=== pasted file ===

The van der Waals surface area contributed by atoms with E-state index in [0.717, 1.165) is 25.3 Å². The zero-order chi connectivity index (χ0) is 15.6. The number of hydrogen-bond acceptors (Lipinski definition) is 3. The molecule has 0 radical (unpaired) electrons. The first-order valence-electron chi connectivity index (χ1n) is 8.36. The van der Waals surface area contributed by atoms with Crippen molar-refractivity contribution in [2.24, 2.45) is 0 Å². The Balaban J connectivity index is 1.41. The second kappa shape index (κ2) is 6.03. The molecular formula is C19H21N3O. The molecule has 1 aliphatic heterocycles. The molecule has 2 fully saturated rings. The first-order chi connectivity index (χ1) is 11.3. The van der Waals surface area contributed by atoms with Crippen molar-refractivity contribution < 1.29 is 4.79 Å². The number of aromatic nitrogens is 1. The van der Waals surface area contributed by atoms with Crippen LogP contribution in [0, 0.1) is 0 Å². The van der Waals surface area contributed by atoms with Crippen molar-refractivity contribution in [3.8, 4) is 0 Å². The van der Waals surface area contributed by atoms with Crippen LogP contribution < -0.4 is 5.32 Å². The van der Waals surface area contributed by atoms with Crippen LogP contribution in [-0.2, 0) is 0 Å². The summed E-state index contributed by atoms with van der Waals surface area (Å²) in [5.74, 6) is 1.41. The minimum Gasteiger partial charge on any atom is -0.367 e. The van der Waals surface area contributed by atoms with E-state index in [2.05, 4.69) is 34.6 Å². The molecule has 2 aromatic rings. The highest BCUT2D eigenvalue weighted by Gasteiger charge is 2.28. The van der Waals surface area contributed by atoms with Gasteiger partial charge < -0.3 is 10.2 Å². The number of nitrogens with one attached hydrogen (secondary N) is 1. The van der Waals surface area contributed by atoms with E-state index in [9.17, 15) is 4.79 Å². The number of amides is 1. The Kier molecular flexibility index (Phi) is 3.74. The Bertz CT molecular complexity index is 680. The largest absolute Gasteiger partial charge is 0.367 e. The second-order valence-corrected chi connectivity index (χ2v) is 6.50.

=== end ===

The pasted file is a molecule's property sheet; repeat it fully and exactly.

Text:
The van der Waals surface area contributed by atoms with E-state index in [0.717, 1.165) is 25.3 Å². The zero-order chi connectivity index (χ0) is 15.6. The number of hydrogen-bond acceptors (Lipinski definition) is 3. The molecule has 0 radical (unpaired) electrons. The first-order valence-electron chi connectivity index (χ1n) is 8.36. The van der Waals surface area contributed by atoms with Crippen molar-refractivity contribution in [2.24, 2.45) is 0 Å². The Balaban J connectivity index is 1.41. The second kappa shape index (κ2) is 6.03. The molecular formula is C19H21N3O. The molecule has 1 aliphatic heterocycles. The molecule has 2 fully saturated rings. The first-order chi connectivity index (χ1) is 11.3. The van der Waals surface area contributed by atoms with Crippen molar-refractivity contribution < 1.29 is 4.79 Å². The number of aromatic nitrogens is 1. The van der Waals surface area contributed by atoms with Crippen LogP contribution in [0, 0.1) is 0 Å². The van der Waals surface area contributed by atoms with Crippen molar-refractivity contribution in [3.8, 4) is 0 Å². The van der Waals surface area contributed by atoms with Crippen LogP contribution < -0.4 is 5.32 Å². The van der Waals surface area contributed by atoms with Crippen LogP contribution in [-0.2, 0) is 0 Å². The summed E-state index contributed by atoms with van der Waals surface area (Å²) in [5.74, 6) is 1.41. The minimum Gasteiger partial charge on any atom is -0.367 e. The van der Waals surface area contributed by atoms with E-state index in [2.05, 4.69) is 34.6 Å². The molecule has 2 aromatic rings. The highest BCUT2D eigenvalue weighted by Gasteiger charge is 2.28. The van der Waals surface area contributed by atoms with Gasteiger partial charge < -0.3 is 10.2 Å². The number of nitrogens with one attached hydrogen (secondary N) is 1. The van der Waals surface area contributed by atoms with E-state index in [9.17, 15) is 4.79 Å². The number of amides is 1. The Kier molecular flexibility index (Phi) is 3.74. The Bertz CT molecular complexity index is 680. The largest absolute Gasteiger partial charge is 0.367 e. The second-order valence-corrected chi connectivity index (χ2v) is 6.50.